Instead, he wrote this
About brotherly love: You don’t need me to write you because you yourselves are taught by God to love one another. In fact, you are doing this toward all the brothers in the entire region of Macedonia. But we encourage you, brothers, to do so even more, to seek to lead a quiet life, to mind your own business, and to work with your own hands, as we commanded you, so that you may walk properly in the presence of outsiders and not be dependent on anyone.
I submit that if our family and friends hear more about our politics and social opinions than they do about the Gospel, we have our priorities upside-down. 

That's not to say that there won't be overlap -- after all, our beliefs influence our behavior, and our behavior is our theology in action. It's also not to say that Christians should not participate in public debate or the free exchange of ideas; however, our communication must be rooted in deeper truth. 

We must allow the Gospel to penetrate the core of human need. The Gospel may be foolishness to those who are perishing, but to those who are being saved, it is the power of God. Only the Spirit of God working through the Word of God can change hearts and lives. 

The Gospel is our main message, and we need to stay on point. 

Monday, June 6, 2016

Florida Summer Is Your Winter: The Evidence is Undeniable

Living as I do in South Florida, I often joke with friends up North that our summer is actually their winter. It's not really a joke, though. Friends who make the mistake of coming to visit in the summer quickly learn that the reality of Florida summer is vastly different from expectation. 

In order to survive this brutal season, we treat it like the rest of North America treats winter. 

Don't believe me? Consider the following evidence.

Support #1 - Holing up Indoors

Don't worry, Northern friends. I do get it. Only those who've been forced to spend the winter indoors huddling under a pile of blankets can truly appreciate the sun's arrival in summer. As one of my Midwestern friends is fond of saying to celebrate the arrival of outdoor workout weather, "Sun's out, guns out!" 

Down here, however, we live by a different summer motto: "Flee the sun lest it boil your face off."

While the months of November through May are nearly idyllic -- drawing visitors from around the globe to experience our lazy winter days -- June through October cause us to question why anybody lives here in the first place. 

Support #2 - Extreme Weather

In the Northeast and Midwest, winter is the time to brace yourself. You dress for extreme cold and fortify your homes and vehicles against winter storms. For us, the opposite is true. Extreme temperatures and damaging storms arrive during summer.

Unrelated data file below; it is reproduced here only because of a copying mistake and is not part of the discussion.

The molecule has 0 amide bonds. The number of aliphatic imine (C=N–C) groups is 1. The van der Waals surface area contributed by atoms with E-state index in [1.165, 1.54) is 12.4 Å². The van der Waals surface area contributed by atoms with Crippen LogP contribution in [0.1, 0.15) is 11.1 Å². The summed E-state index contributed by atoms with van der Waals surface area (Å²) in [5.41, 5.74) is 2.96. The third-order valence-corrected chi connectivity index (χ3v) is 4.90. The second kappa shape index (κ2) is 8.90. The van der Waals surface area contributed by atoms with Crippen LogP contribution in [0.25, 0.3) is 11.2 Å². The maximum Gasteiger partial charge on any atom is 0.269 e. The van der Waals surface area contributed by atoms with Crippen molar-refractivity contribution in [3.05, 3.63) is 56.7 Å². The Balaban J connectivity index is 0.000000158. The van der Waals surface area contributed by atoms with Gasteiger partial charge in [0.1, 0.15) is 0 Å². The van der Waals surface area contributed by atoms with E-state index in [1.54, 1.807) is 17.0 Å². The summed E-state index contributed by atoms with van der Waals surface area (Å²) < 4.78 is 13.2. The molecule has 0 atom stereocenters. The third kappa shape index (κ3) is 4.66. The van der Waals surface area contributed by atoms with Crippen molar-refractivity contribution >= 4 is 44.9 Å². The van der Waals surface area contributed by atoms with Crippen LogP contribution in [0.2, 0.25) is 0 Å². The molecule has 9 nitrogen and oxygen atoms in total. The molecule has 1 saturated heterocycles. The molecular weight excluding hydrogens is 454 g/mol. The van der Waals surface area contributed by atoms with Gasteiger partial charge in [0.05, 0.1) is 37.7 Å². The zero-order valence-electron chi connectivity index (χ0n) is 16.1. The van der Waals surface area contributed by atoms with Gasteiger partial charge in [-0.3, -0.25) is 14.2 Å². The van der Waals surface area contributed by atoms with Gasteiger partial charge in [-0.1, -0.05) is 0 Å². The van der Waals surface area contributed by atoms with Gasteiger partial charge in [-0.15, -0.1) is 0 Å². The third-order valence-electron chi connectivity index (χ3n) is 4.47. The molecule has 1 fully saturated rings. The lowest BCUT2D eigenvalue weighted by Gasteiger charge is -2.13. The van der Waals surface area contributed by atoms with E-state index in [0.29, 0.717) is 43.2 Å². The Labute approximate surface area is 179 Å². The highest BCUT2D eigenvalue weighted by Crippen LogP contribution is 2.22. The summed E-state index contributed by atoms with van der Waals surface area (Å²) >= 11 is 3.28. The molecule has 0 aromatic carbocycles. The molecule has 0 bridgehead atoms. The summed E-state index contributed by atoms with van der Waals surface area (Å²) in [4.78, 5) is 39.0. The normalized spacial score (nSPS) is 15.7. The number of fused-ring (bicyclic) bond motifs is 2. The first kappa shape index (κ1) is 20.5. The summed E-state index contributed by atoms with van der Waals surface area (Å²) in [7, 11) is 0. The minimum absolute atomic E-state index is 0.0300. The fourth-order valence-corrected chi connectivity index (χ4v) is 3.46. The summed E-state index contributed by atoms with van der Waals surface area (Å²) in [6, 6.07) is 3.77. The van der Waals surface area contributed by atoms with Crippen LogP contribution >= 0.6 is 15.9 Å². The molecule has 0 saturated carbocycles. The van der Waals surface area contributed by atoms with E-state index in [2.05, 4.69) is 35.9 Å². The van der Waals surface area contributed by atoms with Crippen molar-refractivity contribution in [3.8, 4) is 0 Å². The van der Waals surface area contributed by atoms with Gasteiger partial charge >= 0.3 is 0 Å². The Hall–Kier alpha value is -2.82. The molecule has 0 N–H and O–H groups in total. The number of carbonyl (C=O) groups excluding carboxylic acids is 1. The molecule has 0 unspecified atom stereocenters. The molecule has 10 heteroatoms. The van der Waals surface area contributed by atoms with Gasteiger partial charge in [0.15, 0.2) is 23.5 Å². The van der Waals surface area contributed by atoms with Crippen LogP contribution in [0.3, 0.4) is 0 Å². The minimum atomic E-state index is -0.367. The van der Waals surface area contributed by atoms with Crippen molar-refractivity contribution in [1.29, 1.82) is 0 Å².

In addition to soaring temperatures, Florida summer also heralds the arrival of our rainy season. (Although I've been using the culturally-accepted terms summer and winter for the sake of clarity, experts actually name Florida's two seasons as rainy and dry.)

These aren't just cute little rain showers, however. They're daily deluges. Almost every summer afternoon in South Florida, towering thunderheads blow in out of nowhere, unleashing torrential tropical downpours accompanied by severe electrical storms. 
In addition to daily storms, we also face the very real threat of named tropical storms and hurricanes. In fact, even as I type this post, a tropical storm brewing in the Gulf of Mexico is expected to become the next named storm, bringing -- at the least -- flooding and dangerous seas.

Is it any wonder that our seasonal residents abandon ship every April?

Support #3 - Complaining on Social Media

Our friends up North spend the winter months recording freezing cold temps and chronicling the snowfall on their back porches. They take to social media to bemoan the many layers of clothes they'll have to don just to take the dog out for a morning walk. 

Meanwhile, in Florida, we spend summer cataloging the days that it's still 90 degrees after sunset (seriously, how??) and the fact that we broke into a sweat while merely walking toward the gym at 6:00am. 


Please know that I'm not trying to turn this into a post about whose seasonal issues are worse. (I think we can agree that Siberia has us all beat.) 

And I'm not necessarily complaining about Florida weather. After all, I choose to live here year-round for a reason. We may spend our summer hiding from the sun, but at least we don't have to shovel it off our sidewalks. 

And I do know that Florida summers are not the exact same thing as your winters. It's just that the parallels are undeniable.

Any place you choose to live is going to have its ups and downs, and -- all things considered -- Florida's pretty great. During the months of November through April, there's almost no place I'd rather be. The skies are clear, the seas a tranquil blue-green, and the temperatures just right for lounging poolside with a good book. 

Once winter rolls around, I'm sure plenty of you would be happy to trade places. 

Bear in mind, however, that we do have other problems.